The UW-Madison Russian Flagship is a collaborative initiative of the UW-Madison Department of Slavic Languages and Literature and the Language Institute, with the Center for Russia, East Europe, and Central Asia, and the Doctoral Program in Second Language Acquisition. The program is funded by the Language Flagship, a public/private partnership sponsored by the National Security Education Program (NSEP), U.S. Department of Defense. The content of this email does not necessarily reflect the position of policy of the U.S. government. No official government endorsement should be inferred.
When: Thursday, October 10, 4:00pm
Where: 206 Ingraham Hall
Sponsors: The Center for Russia, East Europe, and Central Asia (CREECA), The Institute for Legal Studies (ILS), The Global Legal Studies Center (GLS)
About the Lecture: Much of what we think we know about Russian law centers on high-profile cases brought against political dissidents. Politics invariably trumps law in these cases. But these cases of "telephone law" are the exception, not the rule. Few ordinary Russians find themselves caught up in disputes that have political resonance. Hendley's work focuses on how law is experienced in everyday life in Russia. Over the past few years, she has conducted field research at the newly-created justice-of-the-peace courts (mirovye sudy). These courts now constitute the portal of entry to the judicial system for most cases. The ever-increasing number of cases has created challenges for judges. She looks at the operation of these courts from the point of view of both judges and litigants. Using survey data, she analyzes disputants' level of satisfaction with their experiences in the JP courts.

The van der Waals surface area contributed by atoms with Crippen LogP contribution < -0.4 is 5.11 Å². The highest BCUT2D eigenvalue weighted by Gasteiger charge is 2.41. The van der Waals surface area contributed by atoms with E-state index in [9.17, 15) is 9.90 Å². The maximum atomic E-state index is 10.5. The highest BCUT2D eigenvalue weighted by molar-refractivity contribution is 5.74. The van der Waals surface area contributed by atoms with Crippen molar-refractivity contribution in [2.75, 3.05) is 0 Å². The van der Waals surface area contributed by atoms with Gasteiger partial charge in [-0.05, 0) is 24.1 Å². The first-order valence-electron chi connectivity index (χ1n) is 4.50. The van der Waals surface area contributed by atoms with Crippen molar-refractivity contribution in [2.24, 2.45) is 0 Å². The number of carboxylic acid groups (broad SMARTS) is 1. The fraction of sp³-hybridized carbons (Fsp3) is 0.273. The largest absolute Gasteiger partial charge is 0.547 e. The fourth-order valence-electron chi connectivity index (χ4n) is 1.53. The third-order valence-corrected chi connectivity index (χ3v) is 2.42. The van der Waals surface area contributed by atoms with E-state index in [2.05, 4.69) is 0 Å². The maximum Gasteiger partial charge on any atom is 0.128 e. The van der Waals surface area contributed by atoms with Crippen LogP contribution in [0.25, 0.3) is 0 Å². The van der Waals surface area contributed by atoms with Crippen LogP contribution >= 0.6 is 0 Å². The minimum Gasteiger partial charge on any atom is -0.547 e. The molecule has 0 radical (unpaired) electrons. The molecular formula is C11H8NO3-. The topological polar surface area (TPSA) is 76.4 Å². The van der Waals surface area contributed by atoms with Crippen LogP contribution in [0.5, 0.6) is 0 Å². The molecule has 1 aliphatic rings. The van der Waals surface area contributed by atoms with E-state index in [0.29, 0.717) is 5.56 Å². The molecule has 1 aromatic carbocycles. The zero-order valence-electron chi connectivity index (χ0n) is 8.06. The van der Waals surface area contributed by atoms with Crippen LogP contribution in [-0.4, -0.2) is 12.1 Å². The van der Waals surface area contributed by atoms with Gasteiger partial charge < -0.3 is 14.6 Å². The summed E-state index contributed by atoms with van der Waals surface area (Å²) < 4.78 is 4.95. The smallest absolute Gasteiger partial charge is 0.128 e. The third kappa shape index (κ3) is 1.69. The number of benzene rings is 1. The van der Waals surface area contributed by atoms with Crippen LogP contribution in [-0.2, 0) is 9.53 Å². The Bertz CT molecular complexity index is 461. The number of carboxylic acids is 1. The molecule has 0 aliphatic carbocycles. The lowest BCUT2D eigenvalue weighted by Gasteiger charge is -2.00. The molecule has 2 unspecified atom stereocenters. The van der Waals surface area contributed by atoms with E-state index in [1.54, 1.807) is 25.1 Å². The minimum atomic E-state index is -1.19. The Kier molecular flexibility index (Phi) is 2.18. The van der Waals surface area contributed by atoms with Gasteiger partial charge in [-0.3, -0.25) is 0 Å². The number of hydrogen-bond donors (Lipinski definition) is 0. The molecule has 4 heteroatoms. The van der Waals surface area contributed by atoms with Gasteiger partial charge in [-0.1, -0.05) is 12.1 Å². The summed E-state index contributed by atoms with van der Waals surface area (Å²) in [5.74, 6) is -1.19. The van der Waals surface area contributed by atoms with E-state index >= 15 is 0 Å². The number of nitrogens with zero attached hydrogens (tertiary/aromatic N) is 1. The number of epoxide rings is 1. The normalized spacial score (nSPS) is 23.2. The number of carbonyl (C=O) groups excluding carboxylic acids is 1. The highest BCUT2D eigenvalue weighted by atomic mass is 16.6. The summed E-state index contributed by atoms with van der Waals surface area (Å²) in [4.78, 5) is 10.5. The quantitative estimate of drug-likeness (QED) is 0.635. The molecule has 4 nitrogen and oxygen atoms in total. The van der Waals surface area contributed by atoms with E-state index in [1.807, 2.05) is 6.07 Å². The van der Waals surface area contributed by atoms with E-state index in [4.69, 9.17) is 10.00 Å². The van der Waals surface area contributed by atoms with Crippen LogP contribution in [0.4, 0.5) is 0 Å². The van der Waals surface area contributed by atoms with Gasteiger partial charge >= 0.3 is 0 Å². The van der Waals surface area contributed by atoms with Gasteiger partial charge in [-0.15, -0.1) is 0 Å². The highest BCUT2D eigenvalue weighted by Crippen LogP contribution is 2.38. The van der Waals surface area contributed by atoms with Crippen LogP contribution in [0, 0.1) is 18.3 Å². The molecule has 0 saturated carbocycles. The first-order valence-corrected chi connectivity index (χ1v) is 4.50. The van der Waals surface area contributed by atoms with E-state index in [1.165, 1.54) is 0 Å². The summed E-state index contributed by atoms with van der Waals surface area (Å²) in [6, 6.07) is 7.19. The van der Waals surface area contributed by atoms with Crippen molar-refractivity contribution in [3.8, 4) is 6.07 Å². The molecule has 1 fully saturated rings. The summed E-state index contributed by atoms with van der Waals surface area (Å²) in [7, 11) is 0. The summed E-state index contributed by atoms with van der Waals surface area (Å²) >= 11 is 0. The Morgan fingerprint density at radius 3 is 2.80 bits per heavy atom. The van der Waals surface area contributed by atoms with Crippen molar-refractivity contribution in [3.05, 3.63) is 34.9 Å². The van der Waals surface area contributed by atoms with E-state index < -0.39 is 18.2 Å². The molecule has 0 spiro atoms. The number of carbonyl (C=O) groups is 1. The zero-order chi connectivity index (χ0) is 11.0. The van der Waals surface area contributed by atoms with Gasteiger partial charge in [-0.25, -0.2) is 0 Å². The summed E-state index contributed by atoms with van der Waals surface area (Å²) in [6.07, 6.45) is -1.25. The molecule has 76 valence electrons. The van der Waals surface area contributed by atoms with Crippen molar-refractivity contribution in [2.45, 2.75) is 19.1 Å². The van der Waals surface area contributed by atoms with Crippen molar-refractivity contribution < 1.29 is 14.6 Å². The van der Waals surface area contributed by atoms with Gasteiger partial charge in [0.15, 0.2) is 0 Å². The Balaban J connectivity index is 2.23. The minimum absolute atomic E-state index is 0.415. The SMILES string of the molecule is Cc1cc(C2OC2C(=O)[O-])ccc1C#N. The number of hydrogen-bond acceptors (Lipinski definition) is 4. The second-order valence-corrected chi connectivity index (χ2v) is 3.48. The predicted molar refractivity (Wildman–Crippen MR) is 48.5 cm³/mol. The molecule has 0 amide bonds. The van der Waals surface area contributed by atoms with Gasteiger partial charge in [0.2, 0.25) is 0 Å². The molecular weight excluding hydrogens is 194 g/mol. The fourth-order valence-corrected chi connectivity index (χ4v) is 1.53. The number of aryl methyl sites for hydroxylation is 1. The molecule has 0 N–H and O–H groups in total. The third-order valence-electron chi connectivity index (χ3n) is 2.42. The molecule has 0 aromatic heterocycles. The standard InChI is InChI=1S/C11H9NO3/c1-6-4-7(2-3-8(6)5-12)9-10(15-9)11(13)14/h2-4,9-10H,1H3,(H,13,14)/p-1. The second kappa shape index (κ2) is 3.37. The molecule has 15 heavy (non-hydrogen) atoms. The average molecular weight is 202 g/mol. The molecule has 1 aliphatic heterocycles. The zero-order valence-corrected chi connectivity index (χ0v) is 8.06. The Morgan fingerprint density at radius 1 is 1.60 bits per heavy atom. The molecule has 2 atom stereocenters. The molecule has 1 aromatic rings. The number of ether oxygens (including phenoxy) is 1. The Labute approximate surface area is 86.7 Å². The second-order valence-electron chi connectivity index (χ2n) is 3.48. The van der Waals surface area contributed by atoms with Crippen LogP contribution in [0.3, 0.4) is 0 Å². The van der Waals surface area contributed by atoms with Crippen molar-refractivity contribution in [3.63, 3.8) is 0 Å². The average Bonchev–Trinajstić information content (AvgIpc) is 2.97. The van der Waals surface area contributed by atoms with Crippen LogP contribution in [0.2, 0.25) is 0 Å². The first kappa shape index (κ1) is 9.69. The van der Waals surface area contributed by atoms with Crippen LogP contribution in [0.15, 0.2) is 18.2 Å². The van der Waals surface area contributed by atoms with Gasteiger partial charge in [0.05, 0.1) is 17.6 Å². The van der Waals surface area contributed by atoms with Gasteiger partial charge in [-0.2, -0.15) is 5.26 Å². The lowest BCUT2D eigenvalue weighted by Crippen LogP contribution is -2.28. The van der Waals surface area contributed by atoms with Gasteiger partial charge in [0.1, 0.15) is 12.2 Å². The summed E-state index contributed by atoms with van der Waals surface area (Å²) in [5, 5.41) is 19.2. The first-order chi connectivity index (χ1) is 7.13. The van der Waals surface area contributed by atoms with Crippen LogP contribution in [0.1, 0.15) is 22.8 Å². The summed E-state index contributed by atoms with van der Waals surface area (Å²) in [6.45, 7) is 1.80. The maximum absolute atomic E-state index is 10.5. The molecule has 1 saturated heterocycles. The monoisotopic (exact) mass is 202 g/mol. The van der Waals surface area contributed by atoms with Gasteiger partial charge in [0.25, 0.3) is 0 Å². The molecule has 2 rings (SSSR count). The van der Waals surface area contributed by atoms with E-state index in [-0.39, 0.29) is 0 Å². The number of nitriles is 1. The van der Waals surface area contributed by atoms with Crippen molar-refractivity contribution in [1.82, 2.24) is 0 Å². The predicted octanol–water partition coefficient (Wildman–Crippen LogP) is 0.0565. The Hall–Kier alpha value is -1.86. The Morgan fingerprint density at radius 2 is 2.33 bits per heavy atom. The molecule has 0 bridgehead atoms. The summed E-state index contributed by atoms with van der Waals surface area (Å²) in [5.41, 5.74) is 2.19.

About the Speaker: Kathryn Hendley is the William Voss-Bascom Professor of Law and Political Science at the University of Wisconsin-Madison. Her research explores how Russians think about law and how law works on a day-to-day basis for Russian firms and individuals. She has been a visiting fellow at the Woodrow Wilson Center, the Kennan Institute, the Kellogg Institute at Notre Dame, and the Law and Public Affairs Program at Princeton University. Her research has been funded by SSRC, NCEEER, NSF, IREX, the MacArthur Foundation and Fulbright. She has published a number of articles that investigate how inchoate disagreements evolve into full-fledged disputes or are ignored or resolved amicably. Her work has been published in a wide range of social science journals, including Law & Social Inquiry, Law & Society Review, Post-Soviet Affairs, the American Journal of Comparative Law, and Europe-Asia Studies.
When: Thursday, October 17, 4:00pm
Where: 206 Ingraham Hall
Sponsors: The Alice D. Mortenson-Michael B. Petrovich Chair in Russian History, The Center for Russia, East Europe, and Central Asia (CREECA)
About the Speaker: Eric Lohr published his most recent book, Russian Citizenship: From Empire to Soviet Union, with Harvard University Press in September 2012. He received his M.A. in Russian Studies and Ph.D. in History from Harvard University, then taught there as an assistant professor of History (2000-2003). He is also the author of Nationalizing the Russian Empire: The Campaign Against Enemy Aliens during World War I (Harvard University Press, 2003). He is currently writing Russia’s Great War, 1914-1918 for Bloomsbury Publishers. Lohr has been active in discussions of U.S.-Russian relations, including service on the Russia/Europe advisory group for the Hillary Clinton campaign for president in 2007-2008.
When: October 18-19, 2013
Where: University of Wisconsin-Madison, Pyle Center 232
When: Friday, October 18, 4:00pm
Where: Pyle Center, Room 232
For more information, visit the conference website.
When: Saturday, October 19, 2:00pm
Where: Middleton Cross Plains Performing Arts Center, 2100 Bristol St, Middleton, WI
Sponsors: The Polish Heritage Club of Wisconsin, Inc-Madison Group